Welcome to the Frontline.

We read the plaques, the info signs.
We shake our heads.
The facts are plain,
simple words for all to understand.
Life is on the brink.

If a crazed lunatic ran through the building,
shooting his semi-automatic rifle,
cutting down visitors and plants alike,
bullets firing through the glass panes,
peppering the Richmond sky beyond,
how shocking would that be?

We would cower at such danger.

But these words, which we do not disbelieve,
cause us to sigh, how sad,
and wander on at leisured pace through
continents and over islands, tracing
the danger and annihilation of
our benefactors.

Lost amongst the dank leaves,
a moist-feathered robin hops.
His coil of shrill sharp song
corkscrews through the air,
winding around the rare stems
which cling to life.

We watch him, out of place,
in this temple of Lazarus.
Is this the anecdote we will recall?
The plucky bird, attracted by the garden spade,
now caught amongst the dying,
not yet dead.

Welcome to the frontline – humans.

Linking this to OLN at d’Verse Poets where tonight Lisa is hosting.

We visited Kew Gardens this week. The Temperate House holds 10,000 species of plants and displays information on the work Kew is undertaking to save plants on the brink of extinction. It is both fascinating and shocking. Whilst touring the building we saw a robin hopping amongst the foliage.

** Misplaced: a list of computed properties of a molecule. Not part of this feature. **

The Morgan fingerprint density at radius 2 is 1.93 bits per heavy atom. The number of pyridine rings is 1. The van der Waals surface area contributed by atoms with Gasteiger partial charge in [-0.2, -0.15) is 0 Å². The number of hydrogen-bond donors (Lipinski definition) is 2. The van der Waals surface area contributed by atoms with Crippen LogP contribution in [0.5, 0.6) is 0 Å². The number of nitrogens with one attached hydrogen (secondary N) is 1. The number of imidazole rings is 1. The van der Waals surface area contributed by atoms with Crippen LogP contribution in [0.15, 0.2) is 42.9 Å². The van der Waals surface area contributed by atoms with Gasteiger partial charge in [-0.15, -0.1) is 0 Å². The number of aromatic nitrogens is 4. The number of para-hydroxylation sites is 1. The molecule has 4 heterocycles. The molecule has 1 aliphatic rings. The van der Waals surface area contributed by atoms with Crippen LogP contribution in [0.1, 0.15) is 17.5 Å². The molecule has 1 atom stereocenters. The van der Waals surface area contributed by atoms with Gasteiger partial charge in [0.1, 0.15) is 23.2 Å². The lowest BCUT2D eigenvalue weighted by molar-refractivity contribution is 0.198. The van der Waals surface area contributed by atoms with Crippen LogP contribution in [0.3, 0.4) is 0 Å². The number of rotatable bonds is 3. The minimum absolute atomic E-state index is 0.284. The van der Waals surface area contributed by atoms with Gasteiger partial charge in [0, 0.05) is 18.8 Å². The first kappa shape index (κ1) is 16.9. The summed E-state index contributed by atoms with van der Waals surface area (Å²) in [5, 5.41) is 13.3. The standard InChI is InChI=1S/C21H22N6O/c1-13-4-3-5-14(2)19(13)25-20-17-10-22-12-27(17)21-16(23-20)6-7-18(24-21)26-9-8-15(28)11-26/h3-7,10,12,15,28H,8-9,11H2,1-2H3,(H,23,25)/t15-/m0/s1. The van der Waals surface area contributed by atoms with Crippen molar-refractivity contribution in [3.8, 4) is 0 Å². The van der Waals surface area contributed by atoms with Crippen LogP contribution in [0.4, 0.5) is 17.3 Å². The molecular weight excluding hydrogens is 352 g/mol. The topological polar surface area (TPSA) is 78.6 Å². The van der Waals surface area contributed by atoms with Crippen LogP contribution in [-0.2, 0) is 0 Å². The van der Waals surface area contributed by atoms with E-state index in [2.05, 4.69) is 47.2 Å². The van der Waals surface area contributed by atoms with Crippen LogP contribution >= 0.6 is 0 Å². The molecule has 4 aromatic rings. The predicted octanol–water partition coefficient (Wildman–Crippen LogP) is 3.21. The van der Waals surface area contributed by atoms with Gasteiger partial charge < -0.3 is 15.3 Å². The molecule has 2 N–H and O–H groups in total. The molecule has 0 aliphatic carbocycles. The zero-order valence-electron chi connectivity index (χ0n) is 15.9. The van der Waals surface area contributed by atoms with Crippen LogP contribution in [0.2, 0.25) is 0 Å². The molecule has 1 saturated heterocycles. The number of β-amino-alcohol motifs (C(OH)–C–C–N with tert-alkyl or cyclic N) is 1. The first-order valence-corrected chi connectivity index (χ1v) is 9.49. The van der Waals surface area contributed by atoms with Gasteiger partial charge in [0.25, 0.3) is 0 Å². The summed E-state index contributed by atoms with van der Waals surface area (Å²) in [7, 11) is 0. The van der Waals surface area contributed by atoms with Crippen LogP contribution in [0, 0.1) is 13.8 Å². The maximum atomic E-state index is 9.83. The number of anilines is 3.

23 thoughts on “Welcome to the Frontline.

  1. Marion, going to a place like that must bring it up close and personal, the magnitude of diversity that is being threatened with harm while humans seem oblivious most of the time to how urgent the need is.

    Liked by 1 person

  2. This is an excellent piece, Marion. It expresses so beautifully how I also feel about the climate crisis: we are sleepwalking to the edge of the abyss. And I do love Kew Gardens – happy memories of visiting when we lived nearby.

    Liked by 1 person

  3. Well done Marion and very difficult question. How can we sleep so peacefully as the earth around us boils away? (Sentience is the frog in the cauldron, I suppose). Here in the US it was just announced that 22 species of animals are now officially extinct, mussels and a songbird and a woodpecker making the wild that much more absent. Your robin is central to the problem — we still see some nature so figure the rest of it is fine. Or don’t care to know more. Sentience.

    Liked by 1 person

    1. Thank you Brendan. The roll call continues 😥. Thank goodness for places like Kew where they work to preserve and educate.


  4. Very well painted with words, our current plight. I think personally the dilemma is that it paralyzes us with its enormity, our brains can’t believe in a disaster on that scale, except as something beyond our powers to change.That’s very wrong of course, in fact, we’re the *only* ones who can change it. I especially like the compact, purposeful style of this, and the imagery of the robin.

    Liked by 1 person

  5. Thank you Joy for your comments 😊.

    Yes, its huge and I think some people regard it as someone else’s problem.


  6. Thank you Merril. I think we need to be literally smacked in the face to take notice. Yes, Kew is fabulous.😊


  7. Life is indeed on the brink, and yet many ignore what is right in front of their eyes because they fear being inconvenienced or losing profits.
    I write a lot about climate change myself.
    ~Ornery Owl~

    Liked by 1 person

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